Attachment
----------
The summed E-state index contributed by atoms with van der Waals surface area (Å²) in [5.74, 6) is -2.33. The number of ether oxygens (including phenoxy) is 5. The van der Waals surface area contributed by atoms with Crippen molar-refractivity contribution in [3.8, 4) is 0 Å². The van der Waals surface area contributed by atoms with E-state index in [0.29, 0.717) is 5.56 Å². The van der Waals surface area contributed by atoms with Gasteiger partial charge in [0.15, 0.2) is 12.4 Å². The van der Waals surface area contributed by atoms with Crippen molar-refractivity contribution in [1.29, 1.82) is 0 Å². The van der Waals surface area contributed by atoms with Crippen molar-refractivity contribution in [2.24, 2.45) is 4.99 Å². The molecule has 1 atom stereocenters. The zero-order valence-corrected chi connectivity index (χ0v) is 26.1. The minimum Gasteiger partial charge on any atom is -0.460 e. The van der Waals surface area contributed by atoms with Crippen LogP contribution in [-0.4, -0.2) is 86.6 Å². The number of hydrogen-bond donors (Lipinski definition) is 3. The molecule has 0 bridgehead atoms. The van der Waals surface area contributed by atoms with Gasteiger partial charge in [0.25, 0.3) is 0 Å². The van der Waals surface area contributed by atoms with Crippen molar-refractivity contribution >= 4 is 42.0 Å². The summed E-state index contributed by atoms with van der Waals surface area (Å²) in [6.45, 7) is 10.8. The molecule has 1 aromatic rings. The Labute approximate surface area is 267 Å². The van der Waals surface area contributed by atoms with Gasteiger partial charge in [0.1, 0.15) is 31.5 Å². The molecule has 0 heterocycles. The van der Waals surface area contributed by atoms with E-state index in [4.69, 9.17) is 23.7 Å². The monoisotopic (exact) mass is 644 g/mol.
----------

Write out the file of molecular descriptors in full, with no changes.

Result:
The summed E-state index contributed by atoms with van der Waals surface area (Å²) in [5.74, 6) is -2.33. The number of ether oxygens (including phenoxy) is 5. The van der Waals surface area contributed by atoms with Crippen molar-refractivity contribution in [3.8, 4) is 0 Å². The van der Waals surface area contributed by atoms with E-state index in [0.29, 0.717) is 5.56 Å². The van der Waals surface area contributed by atoms with Gasteiger partial charge in [0.15, 0.2) is 12.4 Å². The van der Waals surface area contributed by atoms with Crippen molar-refractivity contribution in [1.29, 1.82) is 0 Å². The van der Waals surface area contributed by atoms with Crippen molar-refractivity contribution in [2.24, 2.45) is 4.99 Å². The molecule has 1 atom stereocenters. The zero-order valence-corrected chi connectivity index (χ0v) is 26.1. The minimum Gasteiger partial charge on any atom is -0.460 e. The van der Waals surface area contributed by atoms with Crippen LogP contribution in [-0.4, -0.2) is 86.6 Å². The number of hydrogen-bond donors (Lipinski definition) is 3. The molecule has 0 bridgehead atoms. The van der Waals surface area contributed by atoms with Gasteiger partial charge in [0.25, 0.3) is 0 Å². The van der Waals surface area contributed by atoms with Crippen molar-refractivity contribution >= 4 is 42.0 Å². The summed E-state index contributed by atoms with van der Waals surface area (Å²) in [6.45, 7) is 10.8. The molecule has 1 aromatic rings. The Labute approximate surface area is 267 Å². The van der Waals surface area contributed by atoms with Gasteiger partial charge in [0.1, 0.15) is 31.5 Å². The molecule has 0 heterocycles. The van der Waals surface area contributed by atoms with E-state index in [4.69, 9.17) is 23.7 Å². The monoisotopic (exact) mass is 644 g/mol.